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Clarkesworld, the top global science fiction and fantasy magazine by traffic, has temporary stopped accepting new short story submissions because of a flood of AI-generated spam.
According to the Hugo Award-winning magazine’s submission guidelines, AI-generated or AI-assisted writing is not accepted by Clarkesworld, but it apparently hasn’t stopped people from trying to submit it.
The magazine will reopen for submissions again, editor Neil Clarke said in a Tweet earlier today, but haven’t yet set a date.
But the magazine won’t stay closed to submissions indefinitely, because there’s isn’t a large number of stories that have already been submitted — it will need new stories to publish soon.
“We don’t tend to carry a lot of inventory,” Clarke told MetaStellar. “It’s more likely we’ll try to reopen in the next month — after making some changes to our submission software — and see what happens. I fully expect that to end in closing as well, but it will provide a small amount of data that might help us with further modifications.”
He added that he’s going to be talking with some experts in various related fields that have offered to give them some pointers.
To illustrate the scope of the problem, Clarke posted an image showing the number of people he’s had to ban for submitting plagiarized or bot-written content.
Updated version of the graph. pic.twitter.com/dDeWDhHZiM
— clarkesworld (@clarkesworld) February 21, 2023
This is not the number of submissions — this is just the number of bans.
So far this month, the number has exceeded 500.
“This is a problem for short fiction submissions and it’s not just going to go away,” he wrote.
And there’s no easy solution, he added. Detectors are unreliable and asking writers to pay a fee in order to submit a short story would harm many legitimate authors.
Third-party confirmation tools are expensive, and don’t work everywhere.
“Adopting them would be the same as banning entire countries,” Clarke wrote.
Another option is to only allow authors to submit if they’ve submitted work before.
“That would effectively ban new authors, which is not acceptable,” he wrote. “They are an essential part of this ecosystem and our future.”
In the short term, the best thing that people can do to help is to subscribe to Clarkesworld magazine, he said. Additional revenues will help the magazine pay for whatever tools will be required to address the problem.
You can watch Clarke talk about international writers in an interview last fall on the MetaStellar YouTube channel:
MetaStellar editor and publisher Maria Korolov is a science fiction novelist, writing stories set in a future virtual world. And, during the day, she is an award-winning freelance technology journalist who covers artificial intelligence, cybersecurity and enterprise virtual reality. See her Amazon author page here and follow her on Twitter, Facebook, or LinkedIn. Email her at [email protected]. She is also the editor and publisher of Hypergrid Business, one of the top global sites covering virtual reality.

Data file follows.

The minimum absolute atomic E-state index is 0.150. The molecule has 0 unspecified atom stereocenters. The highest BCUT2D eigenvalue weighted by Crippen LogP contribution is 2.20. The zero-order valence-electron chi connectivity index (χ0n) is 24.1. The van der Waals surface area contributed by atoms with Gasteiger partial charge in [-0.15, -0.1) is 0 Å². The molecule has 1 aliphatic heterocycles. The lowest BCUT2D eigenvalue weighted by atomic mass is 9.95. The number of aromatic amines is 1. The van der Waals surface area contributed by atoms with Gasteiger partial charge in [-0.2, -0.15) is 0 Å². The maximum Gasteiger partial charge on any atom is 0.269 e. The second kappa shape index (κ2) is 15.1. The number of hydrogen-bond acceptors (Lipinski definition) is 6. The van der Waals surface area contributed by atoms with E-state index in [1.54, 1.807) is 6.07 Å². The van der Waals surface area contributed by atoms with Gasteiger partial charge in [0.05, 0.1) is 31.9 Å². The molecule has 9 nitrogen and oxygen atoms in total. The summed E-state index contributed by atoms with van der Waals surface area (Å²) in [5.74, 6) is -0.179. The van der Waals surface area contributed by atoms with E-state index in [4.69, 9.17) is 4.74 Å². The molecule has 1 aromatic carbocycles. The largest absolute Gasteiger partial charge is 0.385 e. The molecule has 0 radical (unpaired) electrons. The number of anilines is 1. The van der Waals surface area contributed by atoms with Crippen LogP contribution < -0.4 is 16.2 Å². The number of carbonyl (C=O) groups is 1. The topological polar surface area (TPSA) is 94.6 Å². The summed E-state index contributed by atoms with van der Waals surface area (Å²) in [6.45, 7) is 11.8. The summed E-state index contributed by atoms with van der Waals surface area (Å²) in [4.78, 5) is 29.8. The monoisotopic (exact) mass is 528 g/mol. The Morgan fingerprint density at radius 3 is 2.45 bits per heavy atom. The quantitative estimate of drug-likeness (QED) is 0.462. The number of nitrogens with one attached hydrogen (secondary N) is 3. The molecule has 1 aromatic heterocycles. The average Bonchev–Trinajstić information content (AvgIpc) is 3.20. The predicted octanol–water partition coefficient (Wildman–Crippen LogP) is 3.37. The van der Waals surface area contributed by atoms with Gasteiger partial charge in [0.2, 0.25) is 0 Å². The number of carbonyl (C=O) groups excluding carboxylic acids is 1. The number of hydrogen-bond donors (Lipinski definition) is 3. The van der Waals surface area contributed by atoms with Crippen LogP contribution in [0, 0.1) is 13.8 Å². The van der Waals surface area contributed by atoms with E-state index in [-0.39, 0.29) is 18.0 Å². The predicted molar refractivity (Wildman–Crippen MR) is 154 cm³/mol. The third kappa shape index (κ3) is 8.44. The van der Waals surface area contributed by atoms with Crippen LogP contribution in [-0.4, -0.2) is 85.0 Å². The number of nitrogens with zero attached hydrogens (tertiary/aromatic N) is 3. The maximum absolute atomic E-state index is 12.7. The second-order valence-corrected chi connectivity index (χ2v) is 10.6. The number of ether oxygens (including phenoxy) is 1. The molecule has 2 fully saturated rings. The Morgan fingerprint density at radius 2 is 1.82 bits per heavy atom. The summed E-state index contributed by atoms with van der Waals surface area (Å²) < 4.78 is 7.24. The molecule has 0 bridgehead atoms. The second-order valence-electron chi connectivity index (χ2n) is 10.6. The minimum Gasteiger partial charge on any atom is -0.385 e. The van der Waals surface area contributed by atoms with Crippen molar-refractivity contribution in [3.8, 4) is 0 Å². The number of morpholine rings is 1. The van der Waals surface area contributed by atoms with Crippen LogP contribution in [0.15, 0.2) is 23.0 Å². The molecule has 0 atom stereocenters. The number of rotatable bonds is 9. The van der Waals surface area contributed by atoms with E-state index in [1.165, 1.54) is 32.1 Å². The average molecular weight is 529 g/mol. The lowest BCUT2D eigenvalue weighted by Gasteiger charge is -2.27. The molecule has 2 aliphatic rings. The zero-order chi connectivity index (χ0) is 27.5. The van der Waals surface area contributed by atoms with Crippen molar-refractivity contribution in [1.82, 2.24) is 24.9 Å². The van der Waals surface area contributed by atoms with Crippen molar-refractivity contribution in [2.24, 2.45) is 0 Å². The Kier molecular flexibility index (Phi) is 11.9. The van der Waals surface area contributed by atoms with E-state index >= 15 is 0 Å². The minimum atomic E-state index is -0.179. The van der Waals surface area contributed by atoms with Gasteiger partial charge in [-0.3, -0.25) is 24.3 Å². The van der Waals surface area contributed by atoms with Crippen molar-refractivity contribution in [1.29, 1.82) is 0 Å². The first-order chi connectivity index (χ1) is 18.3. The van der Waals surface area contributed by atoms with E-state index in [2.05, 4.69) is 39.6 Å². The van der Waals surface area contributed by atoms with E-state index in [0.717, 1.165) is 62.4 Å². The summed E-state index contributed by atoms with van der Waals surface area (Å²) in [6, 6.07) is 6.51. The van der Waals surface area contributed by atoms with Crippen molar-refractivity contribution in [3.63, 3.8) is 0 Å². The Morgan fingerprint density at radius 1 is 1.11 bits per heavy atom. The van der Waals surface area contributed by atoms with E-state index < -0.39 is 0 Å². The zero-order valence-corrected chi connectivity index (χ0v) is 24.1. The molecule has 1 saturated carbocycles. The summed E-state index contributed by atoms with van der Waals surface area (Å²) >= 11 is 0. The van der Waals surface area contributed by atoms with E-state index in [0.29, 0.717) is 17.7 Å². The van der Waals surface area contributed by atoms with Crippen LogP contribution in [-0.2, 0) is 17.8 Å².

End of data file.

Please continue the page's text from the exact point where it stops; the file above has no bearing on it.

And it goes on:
2 thoughts on “Clarkesworld swamped by AI spam, temporarily stops accepting submissions”
Wherever we turn problems not of our making keep popping up. Remember this too shall pass.
I suspect that some SFF magazines will start charging a small, token amount — maybe $1 or 50 cents — per submission.
This won’t keep out AI-assisted content. (Personally, I don’t think anything will — there are too many ways in which writers can use AI that help them write that banning it is a futile gesture.) But it will keep the mass submissions away.
The poorest countries in the world have average annual incomes of around $500. Assuming that people submitting to international SFF magazines make at least that — since they can write English and have access to a computer — a dollar there would be equivalent to around $100 for people in the US. I’m less worried about the availability of PayPal — it’s available in more than 200 countries including the poorest, Burundi.
I’m just spitballing here — we still have to discuss this on the board level so I’m not speaking as the editor-in-chief of MetaStellar right now, but as an individual person — we can waive the submission fee for anyone who’s been published in MetaStellar before.
And we have several non-paying opportunities for publication, including essays and reprints. (Reprints being anything that’s been published anywhere else before, including on your own website or social media.)
So if someone from, say, Burundi, wants to get published in MetaStellar, they can submit an essay, book review, or reprint to us, work with our editors on revisions, demonstrate that they’re a real writer whom we can work with, then, once they’re in our system, submit original fiction without paying a fee.
Our spring submission window opens on March 1, so we’ll see what kind of volumes we’re getting.
Unlike Clarkesworld, we’re not automatically rejecting AI-assisted writing. We don’t care what tools you use to create your story. We just want your story to be good. You can see our article about it here:
But we’ll still be rejecting anything that smacks of mass submissions and anything that’s bad. For one thing, the email address you submit the story with must be the same one on your PayPal account. That should eliminate multiple submissions from the same person, since creating a new PayPal account is not a trivial matter.
Also, when people use bots to generate stories, those stories typically lack nuance — they’re the first thing that pops out of ChatGPT.
Yes, you can use ChatGPT and other AI writing assistants to write great stories. But if you just take whatever random story it spits out, odds are that it’s going to read like a Wikipedia summary of a children’s story, because that’s ChatGPT’s default writing style.